Diplomats told Israeli Ha’aretz fear is mounting in Europe that the "Quartet" of mediators had been sidelined since the June 4 Aqaba summit where the “roadmap” was launched.

"The Quartet has taken a back seat since Aqaba and ... it was left to the Americans to do the running," said one EU diplomat. "It's time to give a positive impetus to the process again."

He said the EU would probably call for a Quartet meeting before or during the United Nations General Assembly in mid-September.

An EU official told Ha’aretz that US Secretary of State Colin Powell did phone Solana last week, however, asking him to put pressure on Palestinian President Arafat to help end the bloodshed. Solana had a long telephone conversation with Arafat last Saturday.

Solana however decided not to visit Palestine National Authority (PNA) leaders during his current visit to Israel. Sharon was declared "too busy" to meet Solana in May after the EU envoy insisted on meeting Arafat.

PNA Calls for Revival of Roadmap, Russia Intensifies Efforts

Meanwhile, Palestinian Foreign Minister Nabeel Shaath said Sunday the PNA saw no alternative to the current US-backed Middle East peace plan and urged the world community to help revive the deadlocked initiative.

"Our resolve to return to peace is still there. Our commitment to end all killings and to have a real cease-fire is there," Shaath told a news conference at the end of a three-day visit to New Delhi.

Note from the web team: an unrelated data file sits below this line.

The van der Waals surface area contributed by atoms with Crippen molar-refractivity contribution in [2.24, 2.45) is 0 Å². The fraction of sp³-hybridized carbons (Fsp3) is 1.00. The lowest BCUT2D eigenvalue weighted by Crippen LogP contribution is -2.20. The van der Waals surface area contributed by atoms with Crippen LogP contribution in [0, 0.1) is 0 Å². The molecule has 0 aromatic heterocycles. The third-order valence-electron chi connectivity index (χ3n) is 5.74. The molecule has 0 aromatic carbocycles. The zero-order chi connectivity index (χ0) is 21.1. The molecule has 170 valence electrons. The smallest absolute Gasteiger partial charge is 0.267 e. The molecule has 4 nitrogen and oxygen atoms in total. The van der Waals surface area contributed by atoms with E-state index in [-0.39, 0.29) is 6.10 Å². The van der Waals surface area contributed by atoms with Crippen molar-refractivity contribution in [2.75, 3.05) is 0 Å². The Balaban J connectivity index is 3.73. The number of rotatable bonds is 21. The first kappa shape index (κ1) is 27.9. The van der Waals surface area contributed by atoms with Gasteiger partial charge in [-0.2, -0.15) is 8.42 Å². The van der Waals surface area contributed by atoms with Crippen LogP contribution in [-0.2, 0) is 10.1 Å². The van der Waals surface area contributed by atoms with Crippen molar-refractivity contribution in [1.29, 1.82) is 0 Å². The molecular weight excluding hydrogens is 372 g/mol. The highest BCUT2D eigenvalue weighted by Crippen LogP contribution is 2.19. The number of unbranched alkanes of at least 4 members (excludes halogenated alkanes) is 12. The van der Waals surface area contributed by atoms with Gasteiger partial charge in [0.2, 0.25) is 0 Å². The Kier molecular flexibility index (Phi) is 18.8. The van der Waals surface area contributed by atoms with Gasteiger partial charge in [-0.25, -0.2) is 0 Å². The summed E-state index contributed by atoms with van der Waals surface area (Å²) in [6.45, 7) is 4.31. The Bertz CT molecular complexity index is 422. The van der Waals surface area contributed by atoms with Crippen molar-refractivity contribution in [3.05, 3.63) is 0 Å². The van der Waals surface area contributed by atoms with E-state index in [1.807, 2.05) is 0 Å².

"We see no other alternative that is viable and could produce any results," he said, adding that the plan took nine months to draft and it would take as much time if a new initiative had to be launched.

In the meantime, Russia intensified its efforts to revive the peace process.

According to the information reported on Saturday by the department of information and press of the Russian foreign ministry, Foreign Minister Igor Ivanov telephoned President Arafat on Saturday.

Ivanov informed Arafat that he dispatched Andrei Vdovin, his special representative on Middle East settlement, to the region, Pravda reported. The minister indicated that Andrei Vdovin left for the region to provide further assistance to overcome the critical situation in Palestinian-Israeli relations.

The Russian foreign ministry reported Igor Ivanov expressed his deep concern over the new outburst of violence in the region, which may threaten the implementation of the "roadmap."

Ivanov stressed that the critical situation could be overcome only if all participating parties consistently fulfill their obligations under the "roadmap,” if cooperation between Israelis and Palestinians in the area of security is restored and political dialogue is renewed.

“There is no alternative to the roadmap,” Ivanov reportedly told Arafat.

Russian Deputy Foreign Minister Yuri Fedotov met with Palestinian and Israeli officials earlier this week, focusing on measures to "prevent a new, dangerous outburst of violence," the Russian Foreign Ministry said in a statement Friday.

During his talks with Palestinian Prime Minister Mahmoud Abbas, Fedotov "positively assessed the intention of Palestinian leadership ... to take resolute action to preserve ceasefire and neutralize extremists and organizers of acts of terror," the Russian Foreign Ministry said.

During his meetings in Israel, Fedotov and Israeli diplomats agreed that "the future of Mideast peace process mustn't fall hostage to terrorists and extremists," the ministry added.

Following up on Fedotov's trip, the Russian Foreign Ministry's special envoy for the Middle East, Andrei Vdovin, headed to the region Friday.

"Russia will do all it can to return the Israelis and the Palestinians to the peace process," Vdovin said before departure, according to the ITAR-Tass news agency. "The consultations will continue to prevent a spirit of confrontation from gaining the upper hand."

Russia co-sponsors the Palestinian – Israeli peace process along with the United States, the European Union and the United Nations.